Author Topic: GBL as a solvent  (Read 4524 times)

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96480

  • Guest
GBL as a solvent
« on: March 13, 2003, 12:00:00 AM »
In this story I am writing I wish to be as real to life as possible-My question, if someone had GBL stored in a beaker and wished to stopper the beaker using a cork, would the gbl if it was in contact with the cork dissolve, deteriorate or damage the cork so as to break the seal??


littlejasebee

  • Guest
Why a beaker ?
« Reply #1 on: March 13, 2003, 12:08:00 AM »

What SWIM would do is not to store it in a beaker but to store it in a PET plastics bottle with a lid .Why do you want to store it in a beaker with a cork   ? .

Littlejase      :)      .


Rhodium

  • Guest
You should rather use a proper bottle with a...
« Reply #2 on: March 13, 2003, 12:12:00 AM »
You should rather use a proper bottle with a chemical-resistant cap. PET is a polyester plastic which is slowly dissolved by GBL.

96480

  • Guest
Mistated question
« Reply #3 on: March 13, 2003, 12:25:00 AM »
I am trying to determine if gbl affects simple materials such as cork for a hypothtical reason, thus really being able to use the correct materials for storage are not the issue. As we are all cunducting hypothetical exiperiments here anyways ;) --you guys have been very polite which I apperciate being so unknowlegable about such advanced items as you guys tackel in your forums.
   The real question being would my theory about using the cork be acceptable for a short period such as 7 days?

littlejasebee

  • Guest
Well thats what SWIM sould
« Reply #4 on: March 13, 2003, 12:27:00 AM »

Sorry Rhodium your right thats what SWIM sould do and if you don't have a proper bottle with a  chemical-resistant cap then Swim would put it in a PET plastics bottle . But not a breaker with a cork  .

Littlejase      :)      .


urushibara

  • Guest
polyester?
« Reply #5 on: March 18, 2003, 09:52:00 AM »
pardon my ignorance, but is polyethylene a polyester? that doesn't sound right to me. _P_oly_ET_hylene note the upper case bits. polyethylene is okay with alcohols but is slightly damaged by chlorinated solvents and aliphatics, and a lot damaged by ketones and aromatics. afaik.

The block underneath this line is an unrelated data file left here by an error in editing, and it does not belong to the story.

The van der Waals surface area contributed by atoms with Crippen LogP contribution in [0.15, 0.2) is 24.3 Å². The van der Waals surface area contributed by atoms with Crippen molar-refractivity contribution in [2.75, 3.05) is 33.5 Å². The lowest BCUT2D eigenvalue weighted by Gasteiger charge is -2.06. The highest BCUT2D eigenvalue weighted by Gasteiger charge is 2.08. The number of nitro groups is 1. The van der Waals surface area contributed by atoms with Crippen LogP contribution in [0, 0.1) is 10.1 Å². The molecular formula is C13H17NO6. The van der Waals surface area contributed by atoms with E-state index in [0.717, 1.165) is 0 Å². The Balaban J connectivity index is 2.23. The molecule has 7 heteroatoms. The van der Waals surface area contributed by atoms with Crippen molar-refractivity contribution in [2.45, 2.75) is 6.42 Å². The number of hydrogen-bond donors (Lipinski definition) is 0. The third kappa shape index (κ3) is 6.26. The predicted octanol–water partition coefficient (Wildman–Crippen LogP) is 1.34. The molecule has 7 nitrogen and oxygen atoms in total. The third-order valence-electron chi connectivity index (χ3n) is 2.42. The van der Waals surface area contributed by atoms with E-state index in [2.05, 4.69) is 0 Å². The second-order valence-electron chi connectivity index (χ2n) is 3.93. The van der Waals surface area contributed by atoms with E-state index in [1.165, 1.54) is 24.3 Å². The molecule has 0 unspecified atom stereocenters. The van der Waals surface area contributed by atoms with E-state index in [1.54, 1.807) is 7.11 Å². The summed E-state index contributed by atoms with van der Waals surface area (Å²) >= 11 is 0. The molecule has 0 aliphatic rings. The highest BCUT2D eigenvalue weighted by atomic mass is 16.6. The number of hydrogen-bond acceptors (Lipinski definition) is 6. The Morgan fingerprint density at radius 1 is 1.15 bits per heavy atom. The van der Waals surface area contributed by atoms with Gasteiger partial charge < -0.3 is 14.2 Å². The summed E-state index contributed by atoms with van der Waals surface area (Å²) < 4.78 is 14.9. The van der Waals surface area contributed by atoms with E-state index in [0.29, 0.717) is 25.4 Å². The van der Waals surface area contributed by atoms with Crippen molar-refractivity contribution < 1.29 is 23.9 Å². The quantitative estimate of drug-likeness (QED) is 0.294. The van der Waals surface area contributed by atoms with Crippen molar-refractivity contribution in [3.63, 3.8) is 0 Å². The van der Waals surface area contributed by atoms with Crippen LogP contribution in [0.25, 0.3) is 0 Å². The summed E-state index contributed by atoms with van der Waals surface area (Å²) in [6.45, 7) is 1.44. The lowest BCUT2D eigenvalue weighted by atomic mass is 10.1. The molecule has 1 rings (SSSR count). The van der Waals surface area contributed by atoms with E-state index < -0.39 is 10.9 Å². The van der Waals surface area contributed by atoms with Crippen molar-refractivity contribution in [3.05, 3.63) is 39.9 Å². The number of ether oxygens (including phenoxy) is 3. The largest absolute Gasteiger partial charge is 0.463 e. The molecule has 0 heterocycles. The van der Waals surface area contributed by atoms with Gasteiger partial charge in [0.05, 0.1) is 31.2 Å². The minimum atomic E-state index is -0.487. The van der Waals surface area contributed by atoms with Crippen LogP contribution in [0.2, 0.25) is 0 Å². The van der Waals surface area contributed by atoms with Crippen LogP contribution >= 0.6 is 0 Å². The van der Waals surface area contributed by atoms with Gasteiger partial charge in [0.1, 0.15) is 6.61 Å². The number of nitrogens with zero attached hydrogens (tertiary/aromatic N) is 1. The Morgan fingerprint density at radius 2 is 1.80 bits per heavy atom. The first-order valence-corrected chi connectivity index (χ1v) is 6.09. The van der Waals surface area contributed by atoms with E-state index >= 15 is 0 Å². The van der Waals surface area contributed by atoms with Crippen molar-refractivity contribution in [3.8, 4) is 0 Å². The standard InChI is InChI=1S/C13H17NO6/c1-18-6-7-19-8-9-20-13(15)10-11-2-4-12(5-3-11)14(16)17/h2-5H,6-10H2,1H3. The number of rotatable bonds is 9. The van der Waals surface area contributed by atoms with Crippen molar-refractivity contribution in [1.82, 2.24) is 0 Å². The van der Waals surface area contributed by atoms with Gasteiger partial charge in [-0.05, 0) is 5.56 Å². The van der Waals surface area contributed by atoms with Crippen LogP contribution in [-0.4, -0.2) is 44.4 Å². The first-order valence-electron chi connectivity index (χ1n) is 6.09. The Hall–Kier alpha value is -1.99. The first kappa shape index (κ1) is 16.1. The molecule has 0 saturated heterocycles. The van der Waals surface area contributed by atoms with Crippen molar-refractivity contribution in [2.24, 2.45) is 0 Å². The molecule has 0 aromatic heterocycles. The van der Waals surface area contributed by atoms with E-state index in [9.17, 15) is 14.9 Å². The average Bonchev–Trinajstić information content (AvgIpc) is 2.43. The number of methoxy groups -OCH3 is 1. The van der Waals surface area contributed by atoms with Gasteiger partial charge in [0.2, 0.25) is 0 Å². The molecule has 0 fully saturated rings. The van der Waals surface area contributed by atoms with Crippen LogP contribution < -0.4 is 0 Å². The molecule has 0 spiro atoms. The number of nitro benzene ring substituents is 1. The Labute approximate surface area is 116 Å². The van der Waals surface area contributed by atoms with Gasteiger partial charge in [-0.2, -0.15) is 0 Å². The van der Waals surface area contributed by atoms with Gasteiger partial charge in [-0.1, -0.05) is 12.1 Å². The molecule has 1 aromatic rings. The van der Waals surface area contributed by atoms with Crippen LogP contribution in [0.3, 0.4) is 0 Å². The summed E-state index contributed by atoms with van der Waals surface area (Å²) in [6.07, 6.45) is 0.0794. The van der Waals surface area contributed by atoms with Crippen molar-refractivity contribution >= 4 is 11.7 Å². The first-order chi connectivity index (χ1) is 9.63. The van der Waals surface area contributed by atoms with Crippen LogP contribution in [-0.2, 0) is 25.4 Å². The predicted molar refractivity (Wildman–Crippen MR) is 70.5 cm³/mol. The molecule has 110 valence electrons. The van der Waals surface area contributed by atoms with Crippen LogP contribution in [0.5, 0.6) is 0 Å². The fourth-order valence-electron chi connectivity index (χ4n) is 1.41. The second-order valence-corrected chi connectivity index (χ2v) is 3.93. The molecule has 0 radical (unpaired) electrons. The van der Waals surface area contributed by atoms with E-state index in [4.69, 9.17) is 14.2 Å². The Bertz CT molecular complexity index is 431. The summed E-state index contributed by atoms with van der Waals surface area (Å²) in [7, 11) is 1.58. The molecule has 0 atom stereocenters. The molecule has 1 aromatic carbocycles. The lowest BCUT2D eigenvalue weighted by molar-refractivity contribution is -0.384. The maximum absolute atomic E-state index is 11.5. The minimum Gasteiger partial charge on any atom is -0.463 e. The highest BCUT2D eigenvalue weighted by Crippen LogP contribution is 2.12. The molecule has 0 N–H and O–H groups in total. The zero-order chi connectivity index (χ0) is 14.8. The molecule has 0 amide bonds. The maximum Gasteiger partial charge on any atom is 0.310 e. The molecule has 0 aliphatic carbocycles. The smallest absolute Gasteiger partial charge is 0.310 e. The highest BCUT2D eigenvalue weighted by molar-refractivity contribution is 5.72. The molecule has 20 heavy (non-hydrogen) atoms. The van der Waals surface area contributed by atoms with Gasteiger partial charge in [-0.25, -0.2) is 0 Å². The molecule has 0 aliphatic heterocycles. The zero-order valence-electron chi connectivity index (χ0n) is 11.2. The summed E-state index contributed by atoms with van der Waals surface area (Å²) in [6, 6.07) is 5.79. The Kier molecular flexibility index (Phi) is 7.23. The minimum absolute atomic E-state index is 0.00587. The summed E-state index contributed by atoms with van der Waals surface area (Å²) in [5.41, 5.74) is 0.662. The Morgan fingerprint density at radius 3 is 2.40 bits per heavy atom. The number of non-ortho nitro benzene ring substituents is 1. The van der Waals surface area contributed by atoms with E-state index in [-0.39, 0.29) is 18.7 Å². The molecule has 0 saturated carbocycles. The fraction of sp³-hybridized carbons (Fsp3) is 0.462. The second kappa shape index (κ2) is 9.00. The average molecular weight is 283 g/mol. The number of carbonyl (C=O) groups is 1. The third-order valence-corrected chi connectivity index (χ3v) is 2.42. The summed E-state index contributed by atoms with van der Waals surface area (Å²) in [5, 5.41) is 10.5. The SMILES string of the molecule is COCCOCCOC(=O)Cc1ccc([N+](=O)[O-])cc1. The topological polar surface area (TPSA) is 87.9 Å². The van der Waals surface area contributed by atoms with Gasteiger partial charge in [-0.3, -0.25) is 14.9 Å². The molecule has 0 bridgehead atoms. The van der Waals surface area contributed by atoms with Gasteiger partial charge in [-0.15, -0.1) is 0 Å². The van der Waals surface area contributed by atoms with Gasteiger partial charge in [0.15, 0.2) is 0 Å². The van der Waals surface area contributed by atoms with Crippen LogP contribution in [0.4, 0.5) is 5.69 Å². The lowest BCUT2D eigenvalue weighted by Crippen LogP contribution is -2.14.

worth looking at the info about materials/solvents compatibility that is either linked from here or rhodium. some materials just turn to goop with some solvents. like acetone and nylon... man.


raffike

  • Guest
Polyethylene isn't an polyester,it's structure
« Reply #6 on: March 18, 2003, 12:06:00 PM »
Polyethylene isn't an polyester,it's structure goes like
-CH2-CH2-CH2-


urushibara

  • Guest
'ene' implies a double bond
« Reply #7 on: March 18, 2003, 08:07:00 PM »
'ene' implies a double bond

what you drew would be called a linear alkane.

ethylene looks like this:


    H
    |
H-C=C-H
  |
  H

thus polyethylene would look like this:



    H   H   H   H
    |   |   |   |
H-C=C-C=C-C=C-C=C-H
  |   |   |   | 
  H   H   H   H 


though probably longer usually.

that doesn't come out with a monospaced font for me, is that how it is for everyone else?

how about this:

CH2=CH1-CH1=CH1-CH1=CH1-CH1=CH2

polyester would have to have oxygens and OH's in it just like an ester does.

edit: pardon me, I put too many hydrogens in previously, I've corrected this now. thanks badbody




96480

  • Guest
OK but how about Cork??
« Reply #8 on: March 19, 2003, 04:01:00 AM »
Ok so its ok on plastics but how about cork???

Ziqquratu

  • Guest
Normally you'd be right, urushibara.
« Reply #9 on: March 19, 2003, 07:02:00 AM »
Normally you'd be right, urushibara.  "ene" does normally imply double bond.  In this case, however, ethylene is the monomer.  The pi-bond in one ethylene molecule breaks and connects to the next one, forming a sigma-bond between them, which causes the pi-bond in the second to break, which joins to... and so on.  The equation would be written:

x(H2C=CH2) --> ...-CH2-CH2-CH2-CH2-...

The name of a polymer like this tends to be written Poly-<insert name of monomer here>.  For example, Poly Vinyl Chloride:

x(H2C=CHCl) --> ...-CH2-CHCl-CH2-CHCl-...